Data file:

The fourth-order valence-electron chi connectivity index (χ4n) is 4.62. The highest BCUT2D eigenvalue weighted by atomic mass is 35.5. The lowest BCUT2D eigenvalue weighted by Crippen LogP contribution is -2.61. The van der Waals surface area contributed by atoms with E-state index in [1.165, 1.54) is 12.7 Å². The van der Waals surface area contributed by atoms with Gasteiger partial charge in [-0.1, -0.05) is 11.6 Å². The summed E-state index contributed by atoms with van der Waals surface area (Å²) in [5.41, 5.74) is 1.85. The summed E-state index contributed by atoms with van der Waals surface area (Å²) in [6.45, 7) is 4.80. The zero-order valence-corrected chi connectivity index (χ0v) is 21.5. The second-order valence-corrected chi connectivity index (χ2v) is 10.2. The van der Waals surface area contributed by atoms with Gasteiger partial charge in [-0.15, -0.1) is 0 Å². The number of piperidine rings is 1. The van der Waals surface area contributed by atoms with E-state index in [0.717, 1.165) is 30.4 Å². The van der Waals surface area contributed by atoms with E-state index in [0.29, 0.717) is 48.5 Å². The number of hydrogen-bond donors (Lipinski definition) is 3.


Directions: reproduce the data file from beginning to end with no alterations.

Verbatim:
The fourth-order valence-electron chi connectivity index (χ4n) is 4.62. The highest BCUT2D eigenvalue weighted by atomic mass is 35.5. The lowest BCUT2D eigenvalue weighted by Crippen LogP contribution is -2.61. The van der Waals surface area contributed by atoms with E-state index in [1.165, 1.54) is 12.7 Å². The van der Waals surface area contributed by atoms with Gasteiger partial charge in [-0.1, -0.05) is 11.6 Å². The summed E-state index contributed by atoms with van der Waals surface area (Å²) in [5.41, 5.74) is 1.85. The summed E-state index contributed by atoms with van der Waals surface area (Å²) in [6.45, 7) is 4.80. The zero-order valence-corrected chi connectivity index (χ0v) is 21.5. The second-order valence-corrected chi connectivity index (χ2v) is 10.2. The van der Waals surface area contributed by atoms with Gasteiger partial charge in [-0.15, -0.1) is 0 Å². The number of piperidine rings is 1. The van der Waals surface area contributed by atoms with E-state index in [0.717, 1.165) is 30.4 Å². The van der Waals surface area contributed by atoms with E-state index in [0.29, 0.717) is 48.5 Å². The number of hydrogen-bond donors (Lipinski definition) is 3.